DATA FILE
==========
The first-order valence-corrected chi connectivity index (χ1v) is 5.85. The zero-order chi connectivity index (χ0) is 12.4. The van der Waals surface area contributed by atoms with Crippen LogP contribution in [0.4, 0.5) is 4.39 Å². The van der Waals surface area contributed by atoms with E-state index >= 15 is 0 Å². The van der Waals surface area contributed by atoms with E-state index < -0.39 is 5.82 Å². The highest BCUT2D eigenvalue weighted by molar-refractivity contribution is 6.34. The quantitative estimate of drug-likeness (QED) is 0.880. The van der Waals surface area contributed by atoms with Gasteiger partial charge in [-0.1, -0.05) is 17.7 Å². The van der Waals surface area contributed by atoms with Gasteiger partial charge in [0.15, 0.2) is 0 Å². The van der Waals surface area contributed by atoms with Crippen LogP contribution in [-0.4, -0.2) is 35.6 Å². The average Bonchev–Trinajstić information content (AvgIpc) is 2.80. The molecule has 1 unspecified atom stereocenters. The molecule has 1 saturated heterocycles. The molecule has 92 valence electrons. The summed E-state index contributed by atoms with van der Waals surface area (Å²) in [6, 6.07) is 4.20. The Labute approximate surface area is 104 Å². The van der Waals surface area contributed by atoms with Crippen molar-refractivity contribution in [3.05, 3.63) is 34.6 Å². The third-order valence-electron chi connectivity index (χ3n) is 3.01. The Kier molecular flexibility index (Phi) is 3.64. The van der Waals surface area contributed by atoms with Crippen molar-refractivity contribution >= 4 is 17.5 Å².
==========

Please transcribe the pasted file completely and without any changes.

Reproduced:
The first-order valence-corrected chi connectivity index (χ1v) is 5.85. The zero-order chi connectivity index (χ0) is 12.4. The van der Waals surface area contributed by atoms with Crippen LogP contribution in [0.4, 0.5) is 4.39 Å². The van der Waals surface area contributed by atoms with E-state index >= 15 is 0 Å². The van der Waals surface area contributed by atoms with E-state index < -0.39 is 5.82 Å². The highest BCUT2D eigenvalue weighted by molar-refractivity contribution is 6.34. The quantitative estimate of drug-likeness (QED) is 0.880. The van der Waals surface area contributed by atoms with Gasteiger partial charge in [-0.1, -0.05) is 17.7 Å². The van der Waals surface area contributed by atoms with Gasteiger partial charge in [0.15, 0.2) is 0 Å². The van der Waals surface area contributed by atoms with Crippen LogP contribution in [-0.4, -0.2) is 35.6 Å². The average Bonchev–Trinajstić information content (AvgIpc) is 2.80. The molecule has 1 unspecified atom stereocenters. The molecule has 1 saturated heterocycles. The molecule has 92 valence electrons. The summed E-state index contributed by atoms with van der Waals surface area (Å²) in [6, 6.07) is 4.20. The Labute approximate surface area is 104 Å². The van der Waals surface area contributed by atoms with Crippen molar-refractivity contribution in [3.05, 3.63) is 34.6 Å². The third-order valence-electron chi connectivity index (χ3n) is 3.01. The Kier molecular flexibility index (Phi) is 3.64. The van der Waals surface area contributed by atoms with Crippen molar-refractivity contribution >= 4 is 17.5 Å².